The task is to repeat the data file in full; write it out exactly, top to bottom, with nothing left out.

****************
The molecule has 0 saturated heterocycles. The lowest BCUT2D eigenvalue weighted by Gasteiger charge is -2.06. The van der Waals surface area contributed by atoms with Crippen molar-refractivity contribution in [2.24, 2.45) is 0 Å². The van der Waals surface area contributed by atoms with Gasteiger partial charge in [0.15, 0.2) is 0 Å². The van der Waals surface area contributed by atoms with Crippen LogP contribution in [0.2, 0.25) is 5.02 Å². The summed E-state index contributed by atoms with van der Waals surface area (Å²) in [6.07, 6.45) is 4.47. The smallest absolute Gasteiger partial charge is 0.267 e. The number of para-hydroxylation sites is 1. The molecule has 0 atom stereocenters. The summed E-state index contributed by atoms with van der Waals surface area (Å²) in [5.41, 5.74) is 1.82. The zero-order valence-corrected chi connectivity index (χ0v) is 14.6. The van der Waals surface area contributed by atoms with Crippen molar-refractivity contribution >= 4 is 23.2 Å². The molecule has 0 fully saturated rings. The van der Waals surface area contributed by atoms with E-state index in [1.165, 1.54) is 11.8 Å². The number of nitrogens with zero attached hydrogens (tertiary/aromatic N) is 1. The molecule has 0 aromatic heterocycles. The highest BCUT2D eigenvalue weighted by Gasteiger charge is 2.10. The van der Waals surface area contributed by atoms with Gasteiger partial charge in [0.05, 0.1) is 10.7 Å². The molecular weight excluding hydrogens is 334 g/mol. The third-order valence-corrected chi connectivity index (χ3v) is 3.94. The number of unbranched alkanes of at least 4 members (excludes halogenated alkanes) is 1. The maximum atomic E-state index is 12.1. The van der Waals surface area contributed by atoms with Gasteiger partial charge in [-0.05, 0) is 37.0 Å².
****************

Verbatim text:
The molecule has 0 saturated heterocycles. The lowest BCUT2D eigenvalue weighted by Gasteiger charge is -2.06. The van der Waals surface area contributed by atoms with Crippen molar-refractivity contribution in [2.24, 2.45) is 0 Å². The van der Waals surface area contributed by atoms with Gasteiger partial charge in [0.15, 0.2) is 0 Å². The van der Waals surface area contributed by atoms with Crippen LogP contribution in [0.2, 0.25) is 5.02 Å². The summed E-state index contributed by atoms with van der Waals surface area (Å²) in [6.07, 6.45) is 4.47. The smallest absolute Gasteiger partial charge is 0.267 e. The number of para-hydroxylation sites is 1. The molecule has 0 atom stereocenters. The summed E-state index contributed by atoms with van der Waals surface area (Å²) in [5.41, 5.74) is 1.82. The zero-order valence-corrected chi connectivity index (χ0v) is 14.6. The van der Waals surface area contributed by atoms with Crippen molar-refractivity contribution >= 4 is 23.2 Å². The molecule has 0 fully saturated rings. The van der Waals surface area contributed by atoms with E-state index in [1.165, 1.54) is 11.8 Å². The number of nitrogens with zero attached hydrogens (tertiary/aromatic N) is 1. The molecule has 0 aromatic heterocycles. The highest BCUT2D eigenvalue weighted by Gasteiger charge is 2.10. The van der Waals surface area contributed by atoms with Gasteiger partial charge in [0.05, 0.1) is 10.7 Å². The molecular weight excluding hydrogens is 334 g/mol. The third-order valence-corrected chi connectivity index (χ3v) is 3.94. The number of unbranched alkanes of at least 4 members (excludes halogenated alkanes) is 1. The maximum atomic E-state index is 12.1. The van der Waals surface area contributed by atoms with Gasteiger partial charge in [-0.05, 0) is 37.0 Å².